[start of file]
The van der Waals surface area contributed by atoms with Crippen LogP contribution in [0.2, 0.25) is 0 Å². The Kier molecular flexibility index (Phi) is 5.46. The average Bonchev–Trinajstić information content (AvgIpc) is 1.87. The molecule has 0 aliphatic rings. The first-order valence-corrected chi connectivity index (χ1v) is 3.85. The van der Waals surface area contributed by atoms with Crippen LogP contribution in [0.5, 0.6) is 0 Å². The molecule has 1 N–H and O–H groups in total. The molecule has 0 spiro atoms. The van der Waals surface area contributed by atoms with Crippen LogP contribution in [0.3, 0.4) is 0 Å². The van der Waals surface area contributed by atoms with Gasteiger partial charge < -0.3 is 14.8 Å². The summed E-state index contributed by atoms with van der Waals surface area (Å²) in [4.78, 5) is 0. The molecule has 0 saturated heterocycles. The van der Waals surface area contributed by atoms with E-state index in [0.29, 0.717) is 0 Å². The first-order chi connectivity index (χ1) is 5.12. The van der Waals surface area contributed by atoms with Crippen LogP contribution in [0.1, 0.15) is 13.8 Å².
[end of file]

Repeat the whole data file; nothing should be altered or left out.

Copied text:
The van der Waals surface area contributed by atoms with Crippen LogP contribution in [0.2, 0.25) is 0 Å². The Kier molecular flexibility index (Phi) is 5.46. The average Bonchev–Trinajstić information content (AvgIpc) is 1.87. The molecule has 0 aliphatic rings. The first-order valence-corrected chi connectivity index (χ1v) is 3.85. The van der Waals surface area contributed by atoms with Crippen LogP contribution in [0.5, 0.6) is 0 Å². The molecule has 1 N–H and O–H groups in total. The molecule has 0 spiro atoms. The van der Waals surface area contributed by atoms with Crippen LogP contribution in [0.3, 0.4) is 0 Å². The van der Waals surface area contributed by atoms with Gasteiger partial charge < -0.3 is 14.8 Å². The summed E-state index contributed by atoms with van der Waals surface area (Å²) in [4.78, 5) is 0. The molecule has 0 saturated heterocycles. The van der Waals surface area contributed by atoms with E-state index in [0.29, 0.717) is 0 Å². The first-order chi connectivity index (χ1) is 5.12. The van der Waals surface area contributed by atoms with Crippen LogP contribution in [0.1, 0.15) is 13.8 Å².